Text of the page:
Another Vader variant is one depicting the Dark Lord of the Sith as he appears in the aftermath of his duel with Luke and his last-minute conversion to the light side of the Force. In this sequence of Return of the Jedi, the long-dormant remnants of Anakin Skywalker resurface as he watches his son being subjected to Emperor Palpatine’s barrage of Force lightning. Knowing he is facing certain death – the lightning would, of course, fry Vader’s life support system – the former Jedi grabs his dark Master with his remaining hand and, withstanding Palpatine’s deadly wrath, tosses the Galactic Emperor down to the central core of the soon-to-be-destroyed second Death Star. In so doing, Anakin fulfills the ancient Jedi prophecy that a Chosen One would destroy the Sith and restore balance to the Force.
The Figure: In some ways, this figure resembles its POTJ stable-mate in that Vader’s armor is rendered not to look like the basic black-with-silver outfit that appears in The Empire Strikes Back and Return of the Jedi. For one thing, the helmet and breath mask, although sculpted from the same mold as other Vader figures, is transparent and has a ghostly blue hue that is, I guess, supposed to evoke the effects of Palpatine’s Force lightning strikes. Also, his gloved hands also look a bit translucent; the one on the right is closed slightly to hold Vader’s red-bladed Sith lightsaber and has a seam at the wrist, perhaps indicating the hand is detachable to recreate a “severed” look.
The cape, like that of Darth Vader – Dagobah, is made of the same plastic as the figure, unlike that of several cloth-caped variants and, judging from both the look and past experience, looks like its detachable.
As is usually the case with figures featuring the Dark Lord of the Sith, Darth Vader- Emperor’s Wrath comes with his deadly red-bladed lightsaber. Like most Jedi or Sith laser swords issued with Star Wars figures since the mid-1990s, the “energy blade” is made of translucent plastic that allows light to pass through to simulate a glowing lightsaber effect. Also, the saber’s handle is nicely detailed; unlike 1997’s Darth Vader with Lightsaber and Removable Cape figure’s all-black laser sword handle, Darth Vader – Emperor’s Wrath has a more authentic silver and black handgrip.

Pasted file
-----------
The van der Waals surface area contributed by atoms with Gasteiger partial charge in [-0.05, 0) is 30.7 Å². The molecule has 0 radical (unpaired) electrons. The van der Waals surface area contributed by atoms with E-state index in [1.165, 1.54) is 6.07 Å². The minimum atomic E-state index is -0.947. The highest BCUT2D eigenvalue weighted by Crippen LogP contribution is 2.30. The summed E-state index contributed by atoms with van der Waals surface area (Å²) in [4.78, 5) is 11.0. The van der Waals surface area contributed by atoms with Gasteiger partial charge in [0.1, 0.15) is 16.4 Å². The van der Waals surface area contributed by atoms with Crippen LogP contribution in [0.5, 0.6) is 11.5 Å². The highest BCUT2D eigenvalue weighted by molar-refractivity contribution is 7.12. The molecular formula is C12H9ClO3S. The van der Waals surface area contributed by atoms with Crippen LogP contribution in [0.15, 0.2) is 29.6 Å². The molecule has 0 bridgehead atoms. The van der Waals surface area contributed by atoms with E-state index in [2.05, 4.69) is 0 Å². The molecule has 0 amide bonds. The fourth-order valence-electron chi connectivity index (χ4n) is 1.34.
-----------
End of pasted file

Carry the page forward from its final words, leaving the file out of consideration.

Darth Vader – Emperor’s Wrath, as all the figures of the 2000-2002 Power of the Jedi line, comes with a small booklet called a Jedi Fact File with role-playing stats and basic data about the character. For example, Vader’s life form designation is human, and his place of birth is listed as Tatooine.
Although the figure is nicely done, it does come apart. Even older collectors are cautioned that the different components – the right hand, cape, and lightsaber – do come off Vader’s body rather easily, and pieces can and sometimes do get lost.
As with all the Star Wars action figures, Hasbro recommends this toy for children 4 and up since the small parts pose a clear and present choking hazard, especially for children under 3 years.